DeKalb County Schools now fully accredited
DeKalb County Schools is now fully accredited, according to AdvancED, the organization that accredits schools across the nation.
AdvancED sent a letter on Jan. 28 informing Superintendent Stephen Green that the school system’s status had been updated to “accredited” from “accredited under review.” The letter notes that the accreditation will expire in 2017, and the school system will have to work to maintain its status.
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The announcement from AdvancED ends a saga that began over three years ago when DeKalb was placed on “accreditation probation” in 2012. That prompted Gov. Nathan Deal to remove six school board members from office.
In a press release, Green said, “I am proud of the hard work and diligent effort on the part of the teachers, staff, and the Board of Education to return the District to full accreditation. The DeKalb County School District will be relentless in sustaining the work completed and remain focused on the quality of instruction in the classroom and thereby raise the bar for teaching and learning. Our students will rise to the level of expectation that we set. We are locked in on this mission.”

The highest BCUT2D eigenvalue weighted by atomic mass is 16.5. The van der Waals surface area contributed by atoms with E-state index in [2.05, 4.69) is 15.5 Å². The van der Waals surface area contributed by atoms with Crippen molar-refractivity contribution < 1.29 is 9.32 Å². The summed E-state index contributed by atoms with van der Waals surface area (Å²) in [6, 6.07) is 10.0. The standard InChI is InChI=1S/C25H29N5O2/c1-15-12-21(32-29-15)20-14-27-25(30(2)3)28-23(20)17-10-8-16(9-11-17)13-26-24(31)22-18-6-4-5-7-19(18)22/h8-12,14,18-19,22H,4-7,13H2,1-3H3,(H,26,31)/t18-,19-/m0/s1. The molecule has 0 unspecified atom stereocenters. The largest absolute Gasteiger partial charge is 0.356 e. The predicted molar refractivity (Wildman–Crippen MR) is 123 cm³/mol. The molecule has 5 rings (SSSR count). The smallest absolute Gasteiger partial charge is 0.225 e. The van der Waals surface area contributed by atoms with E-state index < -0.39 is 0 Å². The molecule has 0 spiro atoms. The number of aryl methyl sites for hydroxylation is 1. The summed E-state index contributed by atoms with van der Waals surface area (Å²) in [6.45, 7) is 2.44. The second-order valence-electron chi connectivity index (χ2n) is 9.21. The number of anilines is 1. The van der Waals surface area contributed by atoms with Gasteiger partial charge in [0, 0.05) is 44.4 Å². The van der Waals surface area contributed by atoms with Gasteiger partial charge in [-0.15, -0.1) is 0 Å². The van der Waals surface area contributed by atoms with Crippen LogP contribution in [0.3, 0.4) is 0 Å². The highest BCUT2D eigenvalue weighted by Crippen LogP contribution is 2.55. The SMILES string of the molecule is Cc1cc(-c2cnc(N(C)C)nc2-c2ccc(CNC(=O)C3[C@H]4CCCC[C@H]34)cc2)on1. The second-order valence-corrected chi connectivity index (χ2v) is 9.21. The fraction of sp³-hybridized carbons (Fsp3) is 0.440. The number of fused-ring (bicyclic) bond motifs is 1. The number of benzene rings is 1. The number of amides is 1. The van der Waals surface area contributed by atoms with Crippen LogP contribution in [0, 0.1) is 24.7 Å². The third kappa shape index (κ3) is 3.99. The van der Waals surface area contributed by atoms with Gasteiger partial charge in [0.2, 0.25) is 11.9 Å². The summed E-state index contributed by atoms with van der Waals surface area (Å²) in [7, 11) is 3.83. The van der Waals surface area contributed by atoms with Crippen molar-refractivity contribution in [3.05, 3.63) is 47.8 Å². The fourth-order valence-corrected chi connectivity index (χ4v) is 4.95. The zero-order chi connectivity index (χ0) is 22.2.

If DeKalb had lost its accreditation, it would’ve had serious consequences for students and the county. Students would’ve had a harder time getting into colleges and it would’ve hurt economic development in the county.
According to an article published by Reporter Newspapers in 2012, the AdvancED report was unsparing in its criticism of the school board, accusing board members of meddling in day-to-day operations and finding that nepotism – the hiring of relatives – was prevalent throughout the system. To read more about the original report from 2012, click here.
Here is the Jan. 28 letter from AdvancED announcing its decision.
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